Relevant peer-reviewed, military, and published text materials were reviewed.
Inclusion criteria were based on the article’s coverage of return to activity, residual symptoms, or testing for long-term treatment. Fifty-two out of the original 554 sources met these criteria and were included in data synthesis.
The recovery time following EHS is dependent on numerous factors, and recovery length is individually based and largely dependent on the initial care provided.
Future research should focus on developing a structured return-to-activity strategy following EHS.
Tal Marom, David Itskoviz, Haim Lavon, and Ishay Ostfeld
Exertional heat stroke (EHS) is a major concern in military trainees performing intense physical exercise, with substantial morbidity rates. Prehospital diagnosis of EHS is essentially clinical. Thus, soldiers, command personnel, and medical staff are taught to recognize this injury and immediately begin aggressive treatment to prevent further deterioration.
Patients and Methods:
During 2007, 5 otherwise healthy Israeli Defense Forces (IDF) soldiers were diagnosed with EHS while performing strenuous exercise. They were treated vigorously according to the IDF EHS-treatment protocol and were referred to the emergency department.
On arrival at the emergency department, physical examination including rectal temperature was unremarkable in all soldiers. Blood and urine workup showed near-normal values. No other medical conditions that could have explained the clinical presentation were found. All soldiers were discharged shortly afterward, with no further consequences. A heat-tolerance test was performed several weeks after the event and was interpreted as normal. All soldiers returned to active service.
Because the initial clinical findings were very suggestive of EHS and because no other condition could have explained the prehospital transient hyperthermia, we suggest that these soldiers were correctly diagnosed with EHS, and we propose that rapid vigorous cooling prevented further deterioration and complications. We suggest calling this condition aborted heat stroke.
Erin L. McCleave, Katie M. Slattery, Rob Duffield, Philo U. Saunders, Avish P. Sharma, Stephen Crowcroft, and Aaron J. Coutts
Purpose: To determine whether combining training in heat with “Live High, Train Low” hypoxia (LHTL) further improves thermoregulatory and cardiovascular responses to a heat-tolerance test compared with independent heat training. Methods: A total of 25 trained runners (peak oxygen uptake = 64.1 [8.0] mL·min−1·kg−1) completed 3-wk training in 1 of 3 conditions: (1) heat training combined with “LHTL” hypoxia (H+H; FiO2 = 14.4% [3000 m], 13 h·d−1; train at <600 m, 33°C, 55% relative humidity [RH]), (2) heat training (HOT; live and train <600 m, 33°C, 55% RH), and (3) temperate training (CONT; live and train <600 m, 13°C, 55% RH). Heat adaptations were determined from a 45-min heat-response test (33°C, 55% RH, 65% velocity corresponding to the peak oxygen uptake) at baseline and immediately and 1 and 3 wk postexposure (baseline, post, 1 wkP, and 3 wkP, respectively). Core temperature, heart rate, sweat rate, sodium concentration, plasma volume, and perceptual responses were analyzed using magnitude-based inferences. Results: Submaximal heart rate (effect size [ES] = −0.60 [−0.89; −0.32]) and core temperature (ES = −0.55 [−0.99; −0.10]) were reduced in HOT until 1 wkP. Sweat rate (ES = 0.36 [0.12; 0.59]) and sweat sodium concentration (ES = −0.82 [−1.48; −0.16]) were, respectively, increased and decreased until 3 wkP in HOT. Submaximal heart rate (ES = −0.38 [−0.85; 0.08]) was likely reduced in H+H at 3 wkP, whereas CONT had unclear physiological changes. Perceived exertion and thermal sensation were reduced across all groups. Conclusions: Despite greater physiological stress from combined heat training and “LHTL” hypoxia, thermoregulatory adaptations are limited in comparison with independent heat training. The combined stimuli provide no additional physiological benefit during exercise in hot environments.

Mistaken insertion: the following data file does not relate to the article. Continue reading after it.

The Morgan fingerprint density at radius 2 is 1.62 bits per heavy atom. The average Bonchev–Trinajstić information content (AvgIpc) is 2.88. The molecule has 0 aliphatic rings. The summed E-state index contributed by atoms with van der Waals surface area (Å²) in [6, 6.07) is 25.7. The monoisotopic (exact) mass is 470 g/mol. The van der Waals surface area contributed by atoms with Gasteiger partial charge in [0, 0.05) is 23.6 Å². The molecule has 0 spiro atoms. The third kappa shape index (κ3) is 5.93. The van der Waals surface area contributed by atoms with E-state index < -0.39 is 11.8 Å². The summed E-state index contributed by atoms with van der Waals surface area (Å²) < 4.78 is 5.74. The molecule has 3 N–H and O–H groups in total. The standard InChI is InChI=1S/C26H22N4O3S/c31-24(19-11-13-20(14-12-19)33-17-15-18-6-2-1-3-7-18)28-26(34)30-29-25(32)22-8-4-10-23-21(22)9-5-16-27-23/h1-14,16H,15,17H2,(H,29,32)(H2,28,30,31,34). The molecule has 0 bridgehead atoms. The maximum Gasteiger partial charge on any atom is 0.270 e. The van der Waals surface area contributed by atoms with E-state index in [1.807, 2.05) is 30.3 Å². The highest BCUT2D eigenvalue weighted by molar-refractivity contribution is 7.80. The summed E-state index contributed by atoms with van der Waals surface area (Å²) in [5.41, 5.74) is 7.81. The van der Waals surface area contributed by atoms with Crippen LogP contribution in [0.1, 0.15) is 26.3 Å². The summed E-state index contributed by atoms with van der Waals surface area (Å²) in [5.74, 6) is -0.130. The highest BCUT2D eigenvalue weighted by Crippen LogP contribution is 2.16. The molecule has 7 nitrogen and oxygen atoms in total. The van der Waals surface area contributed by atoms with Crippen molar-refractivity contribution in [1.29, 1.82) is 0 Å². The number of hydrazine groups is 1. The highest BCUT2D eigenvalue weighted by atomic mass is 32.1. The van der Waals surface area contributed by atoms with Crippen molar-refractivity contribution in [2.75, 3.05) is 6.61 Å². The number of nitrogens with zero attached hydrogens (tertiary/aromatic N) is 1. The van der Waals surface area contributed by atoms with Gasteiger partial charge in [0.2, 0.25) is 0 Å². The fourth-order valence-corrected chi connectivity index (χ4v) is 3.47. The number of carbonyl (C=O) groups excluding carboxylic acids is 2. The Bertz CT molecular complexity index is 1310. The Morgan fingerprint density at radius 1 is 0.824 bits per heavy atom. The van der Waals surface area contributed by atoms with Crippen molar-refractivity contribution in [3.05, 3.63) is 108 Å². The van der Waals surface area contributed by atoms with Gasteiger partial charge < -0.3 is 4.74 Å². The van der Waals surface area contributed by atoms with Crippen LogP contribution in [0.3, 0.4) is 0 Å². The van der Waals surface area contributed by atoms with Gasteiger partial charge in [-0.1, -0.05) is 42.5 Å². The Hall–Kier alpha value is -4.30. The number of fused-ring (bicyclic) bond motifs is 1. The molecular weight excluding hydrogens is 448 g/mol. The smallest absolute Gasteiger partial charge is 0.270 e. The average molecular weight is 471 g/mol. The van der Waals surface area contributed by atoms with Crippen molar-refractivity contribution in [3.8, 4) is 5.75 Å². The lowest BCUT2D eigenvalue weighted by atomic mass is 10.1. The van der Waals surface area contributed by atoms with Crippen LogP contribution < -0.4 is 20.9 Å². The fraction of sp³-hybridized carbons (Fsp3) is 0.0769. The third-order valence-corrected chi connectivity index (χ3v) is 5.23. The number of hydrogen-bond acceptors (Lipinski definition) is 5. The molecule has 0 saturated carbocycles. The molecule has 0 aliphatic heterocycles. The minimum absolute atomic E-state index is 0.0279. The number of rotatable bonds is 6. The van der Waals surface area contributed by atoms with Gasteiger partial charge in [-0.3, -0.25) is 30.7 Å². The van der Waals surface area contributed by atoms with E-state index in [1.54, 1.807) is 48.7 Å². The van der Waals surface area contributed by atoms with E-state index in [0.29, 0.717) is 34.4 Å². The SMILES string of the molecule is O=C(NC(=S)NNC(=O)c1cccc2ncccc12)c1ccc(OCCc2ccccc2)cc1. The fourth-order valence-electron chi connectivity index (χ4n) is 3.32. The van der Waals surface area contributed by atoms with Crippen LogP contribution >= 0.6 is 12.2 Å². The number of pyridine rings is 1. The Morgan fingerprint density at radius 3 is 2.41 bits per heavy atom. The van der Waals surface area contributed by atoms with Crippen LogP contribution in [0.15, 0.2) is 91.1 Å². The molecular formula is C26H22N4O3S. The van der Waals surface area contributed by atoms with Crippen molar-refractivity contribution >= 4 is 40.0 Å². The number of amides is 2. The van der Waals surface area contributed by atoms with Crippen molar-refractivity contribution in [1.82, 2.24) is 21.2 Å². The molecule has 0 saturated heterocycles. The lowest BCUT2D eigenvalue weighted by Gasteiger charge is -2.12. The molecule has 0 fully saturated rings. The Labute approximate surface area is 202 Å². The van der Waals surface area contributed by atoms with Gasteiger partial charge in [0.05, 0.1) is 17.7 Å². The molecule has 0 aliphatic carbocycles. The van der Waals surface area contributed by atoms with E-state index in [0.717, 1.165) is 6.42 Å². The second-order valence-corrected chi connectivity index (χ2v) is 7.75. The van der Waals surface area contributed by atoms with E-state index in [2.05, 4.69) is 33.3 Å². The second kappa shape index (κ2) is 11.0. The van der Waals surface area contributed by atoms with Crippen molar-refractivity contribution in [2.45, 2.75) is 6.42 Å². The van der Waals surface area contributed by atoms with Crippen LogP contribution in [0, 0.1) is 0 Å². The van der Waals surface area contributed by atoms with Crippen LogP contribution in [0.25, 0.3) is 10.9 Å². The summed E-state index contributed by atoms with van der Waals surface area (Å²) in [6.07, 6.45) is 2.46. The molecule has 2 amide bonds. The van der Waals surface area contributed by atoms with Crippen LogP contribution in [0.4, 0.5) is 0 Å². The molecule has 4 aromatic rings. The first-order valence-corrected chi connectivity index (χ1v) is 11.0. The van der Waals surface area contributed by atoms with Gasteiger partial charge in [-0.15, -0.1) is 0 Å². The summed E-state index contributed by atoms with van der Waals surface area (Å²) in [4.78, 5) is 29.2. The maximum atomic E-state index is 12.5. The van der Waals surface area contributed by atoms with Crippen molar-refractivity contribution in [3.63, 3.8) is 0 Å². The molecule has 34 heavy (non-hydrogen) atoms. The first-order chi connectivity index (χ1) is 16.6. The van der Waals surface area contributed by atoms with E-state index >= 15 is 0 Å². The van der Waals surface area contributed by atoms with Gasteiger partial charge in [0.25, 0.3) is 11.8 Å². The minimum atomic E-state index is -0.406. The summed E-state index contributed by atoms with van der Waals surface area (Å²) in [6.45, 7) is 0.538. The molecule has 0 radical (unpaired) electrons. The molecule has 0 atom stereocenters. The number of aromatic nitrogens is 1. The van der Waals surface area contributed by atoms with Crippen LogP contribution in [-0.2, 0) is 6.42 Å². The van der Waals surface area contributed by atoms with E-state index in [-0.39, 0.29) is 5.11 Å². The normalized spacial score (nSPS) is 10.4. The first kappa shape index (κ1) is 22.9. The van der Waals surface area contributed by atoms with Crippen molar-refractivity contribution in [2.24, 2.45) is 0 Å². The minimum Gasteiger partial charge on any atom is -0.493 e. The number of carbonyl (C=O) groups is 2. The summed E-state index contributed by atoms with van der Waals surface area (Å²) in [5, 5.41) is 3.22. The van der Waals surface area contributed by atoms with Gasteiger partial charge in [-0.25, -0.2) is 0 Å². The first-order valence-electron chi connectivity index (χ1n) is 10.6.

Dawn M. Emerson, Toni M. Torres-McGehee, Susan W. Yeargin, Kyle Dolan, and Kelcey K. deWeber
. Caffeine, fluid-electrolyte balance, temperature regulation, and exercise-heat tolerance . Exerc Sport Sci Rev . 2007 ; 35 ( 3 ): 135 – 140 . PubMed ID: 17620932 doi:10.1097/jes.0b013e3180a02cc1 10.1097/jes.0b013e3180a02cc1 17620932 12. Ganio MS , Klau JF , Casa DJ , Armstrong LE , Maresh
Bareket Falk, Panagiota Klentrou, Neil Armstrong, Thomas Rowland, and Han C.G. Kemper
children’s thermoregulatory capability, especially during exercise in the heat and their allegedly low heat tolerance ( 13 ). At the time, in view of the observed differences between children and adults (particularly, children’s lower sweating rate), it was widely assumed that children were at a relative